Diners that have had gastric band surgery are only obliged to pay half the bill for restaurant meals in the Brazilian town of Campinas, São Paulo, under legislation which came into effect on Dec. 6.
Restaurant customers will be entitled to a 50-percent discount on their bills if they provide medical proof they have undergone gastric band surgery. The discount only applies to a la carte restaurants, with buffet restaurants excluded from the law.
The Telegraph reported that restaurants are obliged to display a notice advising customers: “This establishment grants discounts and/or half portions to people who have had bariatric surgery or any other gastroplasty..” Failure to comply with the new legislation will result in a fine of $140.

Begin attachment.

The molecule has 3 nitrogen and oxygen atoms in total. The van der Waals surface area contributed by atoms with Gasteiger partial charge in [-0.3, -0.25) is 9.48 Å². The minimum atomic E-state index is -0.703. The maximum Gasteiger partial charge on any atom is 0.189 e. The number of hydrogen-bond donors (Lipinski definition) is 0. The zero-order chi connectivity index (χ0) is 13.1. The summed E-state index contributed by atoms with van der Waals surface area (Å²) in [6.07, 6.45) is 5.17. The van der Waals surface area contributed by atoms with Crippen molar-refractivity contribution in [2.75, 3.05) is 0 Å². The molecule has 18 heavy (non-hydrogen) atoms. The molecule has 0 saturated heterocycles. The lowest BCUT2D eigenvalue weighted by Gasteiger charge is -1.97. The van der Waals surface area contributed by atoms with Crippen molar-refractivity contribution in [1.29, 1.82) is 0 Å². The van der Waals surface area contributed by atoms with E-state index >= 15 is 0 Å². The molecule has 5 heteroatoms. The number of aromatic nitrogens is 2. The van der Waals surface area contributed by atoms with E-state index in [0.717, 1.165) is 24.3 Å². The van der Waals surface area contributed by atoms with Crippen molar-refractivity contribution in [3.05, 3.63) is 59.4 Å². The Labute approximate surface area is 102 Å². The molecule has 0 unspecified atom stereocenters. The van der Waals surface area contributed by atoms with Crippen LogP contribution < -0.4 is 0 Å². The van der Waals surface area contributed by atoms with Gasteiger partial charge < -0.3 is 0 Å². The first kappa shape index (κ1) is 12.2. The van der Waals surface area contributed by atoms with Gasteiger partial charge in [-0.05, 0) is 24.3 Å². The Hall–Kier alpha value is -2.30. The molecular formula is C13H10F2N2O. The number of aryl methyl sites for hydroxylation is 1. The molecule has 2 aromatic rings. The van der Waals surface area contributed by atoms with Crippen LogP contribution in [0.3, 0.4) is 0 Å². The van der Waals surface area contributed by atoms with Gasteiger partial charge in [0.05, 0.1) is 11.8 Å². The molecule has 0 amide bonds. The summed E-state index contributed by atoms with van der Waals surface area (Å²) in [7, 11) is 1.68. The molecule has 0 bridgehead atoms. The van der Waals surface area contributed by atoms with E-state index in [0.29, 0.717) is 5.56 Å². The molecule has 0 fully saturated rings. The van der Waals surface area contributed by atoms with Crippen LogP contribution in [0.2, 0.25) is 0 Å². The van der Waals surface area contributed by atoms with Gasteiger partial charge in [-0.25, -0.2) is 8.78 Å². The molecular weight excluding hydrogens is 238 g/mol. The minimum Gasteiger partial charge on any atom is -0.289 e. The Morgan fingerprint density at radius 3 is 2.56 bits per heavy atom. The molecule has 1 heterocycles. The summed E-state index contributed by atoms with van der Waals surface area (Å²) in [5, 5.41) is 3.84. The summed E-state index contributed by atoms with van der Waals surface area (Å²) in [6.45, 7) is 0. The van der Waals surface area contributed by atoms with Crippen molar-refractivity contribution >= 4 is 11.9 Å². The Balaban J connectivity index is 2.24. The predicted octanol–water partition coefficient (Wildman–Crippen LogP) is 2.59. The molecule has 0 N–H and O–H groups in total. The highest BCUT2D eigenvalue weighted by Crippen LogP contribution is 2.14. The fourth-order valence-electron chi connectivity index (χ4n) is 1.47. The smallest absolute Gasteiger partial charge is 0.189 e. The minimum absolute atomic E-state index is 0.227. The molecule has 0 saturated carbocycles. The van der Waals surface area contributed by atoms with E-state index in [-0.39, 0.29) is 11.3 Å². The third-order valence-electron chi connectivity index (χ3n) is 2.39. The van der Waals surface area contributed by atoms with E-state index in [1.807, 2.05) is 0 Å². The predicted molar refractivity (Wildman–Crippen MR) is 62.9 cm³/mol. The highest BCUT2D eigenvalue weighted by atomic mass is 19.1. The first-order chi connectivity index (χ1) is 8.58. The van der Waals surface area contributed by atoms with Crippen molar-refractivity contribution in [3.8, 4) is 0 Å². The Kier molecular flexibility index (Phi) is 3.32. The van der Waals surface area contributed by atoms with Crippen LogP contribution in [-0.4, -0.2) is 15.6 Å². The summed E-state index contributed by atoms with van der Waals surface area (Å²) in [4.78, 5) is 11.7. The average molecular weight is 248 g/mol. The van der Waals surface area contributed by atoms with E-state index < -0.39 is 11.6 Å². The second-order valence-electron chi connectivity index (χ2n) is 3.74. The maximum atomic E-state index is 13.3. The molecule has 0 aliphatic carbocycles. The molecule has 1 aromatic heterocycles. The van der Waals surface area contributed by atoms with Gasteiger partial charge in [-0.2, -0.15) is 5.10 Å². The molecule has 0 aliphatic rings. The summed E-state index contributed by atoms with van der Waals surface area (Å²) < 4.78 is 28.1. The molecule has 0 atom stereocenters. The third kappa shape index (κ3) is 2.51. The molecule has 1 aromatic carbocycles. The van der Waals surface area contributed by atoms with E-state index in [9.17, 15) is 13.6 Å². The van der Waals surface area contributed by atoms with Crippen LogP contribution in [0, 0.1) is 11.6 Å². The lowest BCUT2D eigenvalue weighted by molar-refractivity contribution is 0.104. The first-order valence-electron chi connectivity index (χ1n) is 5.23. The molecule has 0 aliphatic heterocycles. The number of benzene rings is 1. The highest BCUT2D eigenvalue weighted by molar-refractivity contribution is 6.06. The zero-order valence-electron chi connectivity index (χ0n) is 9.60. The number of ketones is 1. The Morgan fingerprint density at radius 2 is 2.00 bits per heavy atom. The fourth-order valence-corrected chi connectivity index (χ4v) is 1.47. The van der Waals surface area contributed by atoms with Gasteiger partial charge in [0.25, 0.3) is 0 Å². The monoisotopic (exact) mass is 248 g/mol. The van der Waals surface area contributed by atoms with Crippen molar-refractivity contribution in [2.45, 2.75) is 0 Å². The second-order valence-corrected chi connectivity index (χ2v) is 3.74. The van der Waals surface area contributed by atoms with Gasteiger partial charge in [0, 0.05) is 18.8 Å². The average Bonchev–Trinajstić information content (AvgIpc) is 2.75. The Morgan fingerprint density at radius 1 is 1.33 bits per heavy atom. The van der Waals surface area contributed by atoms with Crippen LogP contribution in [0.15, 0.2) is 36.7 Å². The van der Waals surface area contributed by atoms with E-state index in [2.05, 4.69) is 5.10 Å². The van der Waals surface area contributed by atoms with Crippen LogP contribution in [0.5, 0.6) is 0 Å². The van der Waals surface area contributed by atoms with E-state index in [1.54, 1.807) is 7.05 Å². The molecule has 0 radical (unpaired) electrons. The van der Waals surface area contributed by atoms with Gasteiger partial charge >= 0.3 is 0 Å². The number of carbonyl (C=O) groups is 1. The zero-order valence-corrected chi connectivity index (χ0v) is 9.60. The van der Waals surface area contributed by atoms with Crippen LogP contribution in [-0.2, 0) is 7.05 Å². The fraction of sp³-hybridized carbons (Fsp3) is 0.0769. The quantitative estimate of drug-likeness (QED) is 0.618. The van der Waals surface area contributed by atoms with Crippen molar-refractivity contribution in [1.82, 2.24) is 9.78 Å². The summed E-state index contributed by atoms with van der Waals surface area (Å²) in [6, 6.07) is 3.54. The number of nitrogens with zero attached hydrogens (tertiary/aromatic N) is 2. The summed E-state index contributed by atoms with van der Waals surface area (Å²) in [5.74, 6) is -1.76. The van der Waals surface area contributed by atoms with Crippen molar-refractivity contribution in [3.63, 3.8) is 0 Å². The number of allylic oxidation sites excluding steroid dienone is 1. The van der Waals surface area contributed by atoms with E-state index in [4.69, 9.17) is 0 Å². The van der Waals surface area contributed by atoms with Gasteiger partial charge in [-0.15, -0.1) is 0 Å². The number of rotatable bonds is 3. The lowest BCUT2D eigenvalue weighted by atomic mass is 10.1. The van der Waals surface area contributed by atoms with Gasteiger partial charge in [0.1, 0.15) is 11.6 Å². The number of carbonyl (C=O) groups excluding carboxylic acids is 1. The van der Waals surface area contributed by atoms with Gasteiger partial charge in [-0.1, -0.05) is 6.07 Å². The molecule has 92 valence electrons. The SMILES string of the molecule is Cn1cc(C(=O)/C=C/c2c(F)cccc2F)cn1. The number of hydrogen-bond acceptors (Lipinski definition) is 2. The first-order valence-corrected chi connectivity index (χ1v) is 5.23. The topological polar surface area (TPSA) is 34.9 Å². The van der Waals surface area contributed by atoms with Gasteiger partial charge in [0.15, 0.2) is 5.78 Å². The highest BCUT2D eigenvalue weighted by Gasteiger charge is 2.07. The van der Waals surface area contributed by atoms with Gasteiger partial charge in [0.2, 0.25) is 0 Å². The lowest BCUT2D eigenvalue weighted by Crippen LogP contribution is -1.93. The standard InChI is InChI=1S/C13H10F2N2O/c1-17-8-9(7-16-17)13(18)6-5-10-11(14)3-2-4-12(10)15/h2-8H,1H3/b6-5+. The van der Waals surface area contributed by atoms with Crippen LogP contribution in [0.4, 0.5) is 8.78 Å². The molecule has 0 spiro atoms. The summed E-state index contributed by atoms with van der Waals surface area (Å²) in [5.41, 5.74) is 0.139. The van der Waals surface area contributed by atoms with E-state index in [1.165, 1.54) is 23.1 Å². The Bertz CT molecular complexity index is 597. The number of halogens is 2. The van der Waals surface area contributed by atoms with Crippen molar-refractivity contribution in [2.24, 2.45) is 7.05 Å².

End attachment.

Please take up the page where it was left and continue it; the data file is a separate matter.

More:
The legislation was proposed in May by Councillor Francisco Sellin. The Daily Mail reported he justified the proposal by saying: "People with a gastric band eat less than half what everyone else eats. If they order a dish from the menu they'll only manage to eat a fraction of it. They shouldn't have to pay the same."
While the obvious solution is for customers to order half-portions or children's meals, Sellin said:
"Most restaurants don't give customers the option of ordering half a portion, leaving people with gastric bands ultimately paying more for the food they eat."
Restaurants have criticized the new legislation.
Brazil is second only to the United States in the number of gastric band surgeries performed in a bid to tackle rising obesity. AFP reported earlier this year that Health Minister Alexandre Padilha said: "There is a tendency toward increased weight and obesity in the country. It's time to reverse the trend to avoid becoming a country like the United States."